Sam Darnold's debut season as a Panther didn't go as anyone in Charlotte had hoped, and nothing is guaranteed going into year two.
In fact, an opportunity to compete for his job wasn't even entirely guaranteed until recently. Panthers general manager Scott Fitterer told Darnold in his exit meeting that the team would be perusing the quarterback market in the offseason, forcing Darnold to tune out the noise, which became deafening during Carolina's pursuit of Deshaun Watson and again grew loud when Fitterer traded up to select Mississippi quarterback Matt Corral in the 2022 draft.
"I think what Sam's been through this offseason is hard," head coach Matt Rhule said, via the Panthers' official site. "Your back's against the wall, everyone's kind of questioning can you do this or not. You can have confidence in yourself and still say, 'Hey, I need to work on these things.' A lot of people get that confused. I think Sam has to have confidence in himself, his ability to work through and grind and develop, and at the same time, identify things he has to improve on. I think we've seen a guy that's showed up, that's got a little more edge to him, a little more, hey, I'm going to show people what I can do.
"I think Sam's very, very focused. What that means, we'll see every day on the field. You can see that he's worked."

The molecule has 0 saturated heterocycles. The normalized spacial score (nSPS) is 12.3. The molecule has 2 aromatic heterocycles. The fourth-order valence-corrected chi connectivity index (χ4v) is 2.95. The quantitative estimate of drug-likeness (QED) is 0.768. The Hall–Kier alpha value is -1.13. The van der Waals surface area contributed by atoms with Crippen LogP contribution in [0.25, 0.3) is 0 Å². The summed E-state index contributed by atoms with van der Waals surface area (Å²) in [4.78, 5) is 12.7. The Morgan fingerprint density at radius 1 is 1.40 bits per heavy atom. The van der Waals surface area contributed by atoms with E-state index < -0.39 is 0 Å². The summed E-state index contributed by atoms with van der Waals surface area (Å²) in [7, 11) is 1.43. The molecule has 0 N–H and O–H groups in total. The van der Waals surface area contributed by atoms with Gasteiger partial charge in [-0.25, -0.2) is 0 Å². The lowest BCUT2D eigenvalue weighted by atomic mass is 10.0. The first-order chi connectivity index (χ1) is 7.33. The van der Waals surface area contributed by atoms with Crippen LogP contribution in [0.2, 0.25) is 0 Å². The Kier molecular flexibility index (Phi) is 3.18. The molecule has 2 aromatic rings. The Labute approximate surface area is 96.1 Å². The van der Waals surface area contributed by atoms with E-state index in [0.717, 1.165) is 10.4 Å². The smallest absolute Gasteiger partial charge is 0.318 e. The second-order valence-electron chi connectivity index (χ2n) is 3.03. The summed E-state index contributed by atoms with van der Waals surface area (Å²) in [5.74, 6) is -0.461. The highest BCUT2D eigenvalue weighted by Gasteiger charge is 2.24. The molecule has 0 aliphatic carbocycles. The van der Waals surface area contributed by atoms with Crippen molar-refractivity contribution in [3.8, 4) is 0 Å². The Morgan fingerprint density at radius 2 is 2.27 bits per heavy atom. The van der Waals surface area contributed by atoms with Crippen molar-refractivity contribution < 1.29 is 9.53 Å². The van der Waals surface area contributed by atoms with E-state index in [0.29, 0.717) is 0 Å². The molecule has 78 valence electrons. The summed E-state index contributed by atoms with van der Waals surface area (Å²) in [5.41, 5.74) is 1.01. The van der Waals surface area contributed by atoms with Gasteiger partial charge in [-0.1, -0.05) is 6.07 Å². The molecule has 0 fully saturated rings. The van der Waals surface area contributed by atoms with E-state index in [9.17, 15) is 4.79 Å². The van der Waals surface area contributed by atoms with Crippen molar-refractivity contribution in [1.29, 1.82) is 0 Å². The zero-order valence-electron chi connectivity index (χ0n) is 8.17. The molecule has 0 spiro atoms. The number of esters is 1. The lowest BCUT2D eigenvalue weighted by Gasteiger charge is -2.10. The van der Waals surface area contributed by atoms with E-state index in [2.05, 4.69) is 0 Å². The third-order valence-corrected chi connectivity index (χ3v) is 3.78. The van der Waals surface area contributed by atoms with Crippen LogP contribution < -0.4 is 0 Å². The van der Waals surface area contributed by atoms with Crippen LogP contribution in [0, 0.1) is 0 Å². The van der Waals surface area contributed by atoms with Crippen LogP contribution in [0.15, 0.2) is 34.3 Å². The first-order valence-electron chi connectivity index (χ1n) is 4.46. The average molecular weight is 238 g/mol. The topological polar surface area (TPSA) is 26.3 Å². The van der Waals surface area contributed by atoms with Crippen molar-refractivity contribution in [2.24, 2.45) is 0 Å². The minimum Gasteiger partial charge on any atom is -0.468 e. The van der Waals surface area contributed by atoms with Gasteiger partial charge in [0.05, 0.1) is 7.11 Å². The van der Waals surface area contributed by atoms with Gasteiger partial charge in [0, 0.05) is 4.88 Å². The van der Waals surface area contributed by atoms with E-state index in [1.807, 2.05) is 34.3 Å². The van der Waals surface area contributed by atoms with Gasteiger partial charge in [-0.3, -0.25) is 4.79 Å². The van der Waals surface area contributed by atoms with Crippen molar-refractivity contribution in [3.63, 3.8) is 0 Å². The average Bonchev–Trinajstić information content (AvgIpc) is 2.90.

Darnold is certainly working, and he's not bashful when asked about his reality. He understands and acknowledges what is at stake in the fifth and final year of his rookie contract. He knows there's pressure, but there's been pressure on him since he first put his name on the football map while at USC.
It will be a little bit more difficult with Corral looking over Darnold's shoulder, but the elder of the two still-young quarterbacks (Darnold has four years of NFL experience, but is only a year and a half older than Corral) isn't just playing to keep his job in Carolina. He's playing to prove he's worth a job in the NFL.
Achieving such a goal -- and not just seeking to please Panthers fans -- will end up being significantly more important. And if he does so, he'll make North and South Carolina rather happy, too.
"I mean, I think whatever narrative you guys want to drive, it's not up to me, to be honest," Darnold said. "I can think about it like that, I might not think about it like that, who knows? But for me, it's going out there and just playing every play like it's my last. And it's understanding, what's my job on this play?
"There's enough to have to think about as a quarterback every single play, and if you start to add into the mix, 'oh this is a contract year, or what are they going to do, what am I going to do after this if I don't play well,' ... playing quarterback is hard enough."
Darnold has proven how difficult the position can be to both play, and occasionally, watch. After a hot start to the 2021 season for Carolina, Darnold devolved into a skittish mess before an injury opened the door for Cam Newton to make a (brief) hero's return, and once Darnold made it back to the field, he offered little inspiration, finishing with the worst passer rating of his four-year career.
Now he's learning another new system under another new offensive coordinator in Ben McAdoo. And frankly, if Darnold reached the point at which he no longer cared about what the football world thought of him and instead just went out slinging, it might end up producing the best version of him in the NFL.
Darnold with a "little more edge" might be just what the doctor ordered. After all, he doesn't have much else to lose.